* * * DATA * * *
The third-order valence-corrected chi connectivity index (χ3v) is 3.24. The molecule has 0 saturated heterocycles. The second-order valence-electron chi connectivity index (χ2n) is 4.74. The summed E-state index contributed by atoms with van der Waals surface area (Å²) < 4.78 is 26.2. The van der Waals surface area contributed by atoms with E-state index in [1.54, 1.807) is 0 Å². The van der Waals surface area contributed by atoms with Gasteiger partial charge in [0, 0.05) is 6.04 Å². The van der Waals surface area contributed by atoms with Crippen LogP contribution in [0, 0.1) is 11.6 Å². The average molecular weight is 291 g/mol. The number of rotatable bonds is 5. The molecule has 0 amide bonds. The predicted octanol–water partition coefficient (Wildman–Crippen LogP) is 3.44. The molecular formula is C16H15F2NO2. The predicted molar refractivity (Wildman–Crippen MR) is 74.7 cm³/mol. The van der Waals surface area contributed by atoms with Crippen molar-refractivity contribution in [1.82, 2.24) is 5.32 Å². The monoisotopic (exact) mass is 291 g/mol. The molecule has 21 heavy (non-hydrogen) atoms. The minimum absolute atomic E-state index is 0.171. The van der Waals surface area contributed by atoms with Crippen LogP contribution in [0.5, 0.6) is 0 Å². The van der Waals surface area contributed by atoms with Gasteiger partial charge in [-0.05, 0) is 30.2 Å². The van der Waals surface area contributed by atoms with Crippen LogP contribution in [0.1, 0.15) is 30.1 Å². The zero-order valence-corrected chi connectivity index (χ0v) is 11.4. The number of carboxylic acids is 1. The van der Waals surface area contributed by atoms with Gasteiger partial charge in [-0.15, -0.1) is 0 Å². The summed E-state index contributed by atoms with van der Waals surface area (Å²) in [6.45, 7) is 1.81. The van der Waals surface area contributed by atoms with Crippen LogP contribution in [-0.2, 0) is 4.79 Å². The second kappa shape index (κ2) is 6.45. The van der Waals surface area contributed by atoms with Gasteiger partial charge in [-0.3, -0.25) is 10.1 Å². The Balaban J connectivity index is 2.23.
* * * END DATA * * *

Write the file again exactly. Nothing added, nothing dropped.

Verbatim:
The third-order valence-corrected chi connectivity index (χ3v) is 3.24. The molecule has 0 saturated heterocycles. The second-order valence-electron chi connectivity index (χ2n) is 4.74. The summed E-state index contributed by atoms with van der Waals surface area (Å²) < 4.78 is 26.2. The van der Waals surface area contributed by atoms with E-state index in [1.54, 1.807) is 0 Å². The van der Waals surface area contributed by atoms with Gasteiger partial charge in [0, 0.05) is 6.04 Å². The van der Waals surface area contributed by atoms with Crippen LogP contribution in [0, 0.1) is 11.6 Å². The average molecular weight is 291 g/mol. The number of rotatable bonds is 5. The molecule has 0 amide bonds. The predicted octanol–water partition coefficient (Wildman–Crippen LogP) is 3.44. The molecular formula is C16H15F2NO2. The predicted molar refractivity (Wildman–Crippen MR) is 74.7 cm³/mol. The van der Waals surface area contributed by atoms with Crippen molar-refractivity contribution in [1.82, 2.24) is 5.32 Å². The monoisotopic (exact) mass is 291 g/mol. The molecule has 21 heavy (non-hydrogen) atoms. The minimum absolute atomic E-state index is 0.171. The van der Waals surface area contributed by atoms with Crippen LogP contribution in [0.5, 0.6) is 0 Å². The van der Waals surface area contributed by atoms with Gasteiger partial charge in [-0.05, 0) is 30.2 Å². The van der Waals surface area contributed by atoms with Crippen LogP contribution in [0.1, 0.15) is 30.1 Å². The zero-order valence-corrected chi connectivity index (χ0v) is 11.4. The number of carboxylic acids is 1. The van der Waals surface area contributed by atoms with Gasteiger partial charge in [-0.15, -0.1) is 0 Å². The summed E-state index contributed by atoms with van der Waals surface area (Å²) in [6.45, 7) is 1.81. The van der Waals surface area contributed by atoms with Crippen LogP contribution in [-0.2, 0) is 4.79 Å². The second kappa shape index (κ2) is 6.45. The van der Waals surface area contributed by atoms with Gasteiger partial charge in [-0.3, -0.25) is 10.1 Å². The Balaban J connectivity index is 2.23.